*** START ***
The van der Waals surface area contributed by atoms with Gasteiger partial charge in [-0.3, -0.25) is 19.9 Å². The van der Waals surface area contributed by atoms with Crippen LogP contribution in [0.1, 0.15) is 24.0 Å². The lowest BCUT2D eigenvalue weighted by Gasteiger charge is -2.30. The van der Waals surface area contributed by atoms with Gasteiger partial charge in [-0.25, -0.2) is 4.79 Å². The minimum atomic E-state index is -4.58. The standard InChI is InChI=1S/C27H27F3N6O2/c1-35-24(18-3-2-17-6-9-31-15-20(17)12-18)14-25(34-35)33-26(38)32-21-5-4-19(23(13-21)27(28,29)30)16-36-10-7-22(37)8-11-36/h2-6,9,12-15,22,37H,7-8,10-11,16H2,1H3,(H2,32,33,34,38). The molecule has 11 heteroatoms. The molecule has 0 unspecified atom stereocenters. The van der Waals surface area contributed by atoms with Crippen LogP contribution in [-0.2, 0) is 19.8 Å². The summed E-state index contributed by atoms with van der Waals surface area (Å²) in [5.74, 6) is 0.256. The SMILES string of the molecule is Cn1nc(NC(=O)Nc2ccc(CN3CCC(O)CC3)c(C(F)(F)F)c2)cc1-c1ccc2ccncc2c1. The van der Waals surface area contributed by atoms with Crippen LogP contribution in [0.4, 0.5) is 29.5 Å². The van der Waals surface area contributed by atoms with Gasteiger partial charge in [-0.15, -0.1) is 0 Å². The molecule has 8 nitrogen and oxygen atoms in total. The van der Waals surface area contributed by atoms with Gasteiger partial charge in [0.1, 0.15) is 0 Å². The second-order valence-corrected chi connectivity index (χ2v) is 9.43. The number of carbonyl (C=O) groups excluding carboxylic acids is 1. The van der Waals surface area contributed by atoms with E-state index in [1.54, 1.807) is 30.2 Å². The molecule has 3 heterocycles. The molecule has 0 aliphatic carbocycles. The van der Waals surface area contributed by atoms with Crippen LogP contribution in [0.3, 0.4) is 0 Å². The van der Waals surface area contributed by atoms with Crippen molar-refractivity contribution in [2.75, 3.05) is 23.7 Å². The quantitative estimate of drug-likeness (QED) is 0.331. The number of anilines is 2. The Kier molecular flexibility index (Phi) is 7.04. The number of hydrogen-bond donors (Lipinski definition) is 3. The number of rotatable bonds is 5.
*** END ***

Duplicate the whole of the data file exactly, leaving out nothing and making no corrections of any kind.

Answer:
The van der Waals surface area contributed by atoms with Gasteiger partial charge in [-0.3, -0.25) is 19.9 Å². The van der Waals surface area contributed by atoms with Crippen LogP contribution in [0.1, 0.15) is 24.0 Å². The lowest BCUT2D eigenvalue weighted by Gasteiger charge is -2.30. The van der Waals surface area contributed by atoms with Gasteiger partial charge in [-0.25, -0.2) is 4.79 Å². The minimum atomic E-state index is -4.58. The standard InChI is InChI=1S/C27H27F3N6O2/c1-35-24(18-3-2-17-6-9-31-15-20(17)12-18)14-25(34-35)33-26(38)32-21-5-4-19(23(13-21)27(28,29)30)16-36-10-7-22(37)8-11-36/h2-6,9,12-15,22,37H,7-8,10-11,16H2,1H3,(H2,32,33,34,38). The molecule has 11 heteroatoms. The molecule has 0 unspecified atom stereocenters. The van der Waals surface area contributed by atoms with Crippen LogP contribution in [-0.2, 0) is 19.8 Å². The summed E-state index contributed by atoms with van der Waals surface area (Å²) in [5.74, 6) is 0.256. The SMILES string of the molecule is Cn1nc(NC(=O)Nc2ccc(CN3CCC(O)CC3)c(C(F)(F)F)c2)cc1-c1ccc2ccncc2c1. The van der Waals surface area contributed by atoms with Crippen LogP contribution in [0.4, 0.5) is 29.5 Å². The van der Waals surface area contributed by atoms with Gasteiger partial charge in [-0.15, -0.1) is 0 Å². The molecule has 8 nitrogen and oxygen atoms in total. The van der Waals surface area contributed by atoms with Gasteiger partial charge in [0.1, 0.15) is 0 Å². The second-order valence-corrected chi connectivity index (χ2v) is 9.43. The number of carbonyl (C=O) groups excluding carboxylic acids is 1. The van der Waals surface area contributed by atoms with E-state index in [1.54, 1.807) is 30.2 Å². The molecule has 3 heterocycles. The molecule has 0 aliphatic carbocycles. The van der Waals surface area contributed by atoms with Crippen LogP contribution in [0.3, 0.4) is 0 Å². The van der Waals surface area contributed by atoms with Crippen molar-refractivity contribution in [2.75, 3.05) is 23.7 Å². The quantitative estimate of drug-likeness (QED) is 0.331. The number of anilines is 2. The Kier molecular flexibility index (Phi) is 7.04. The number of hydrogen-bond donors (Lipinski definition) is 3. The number of rotatable bonds is 5.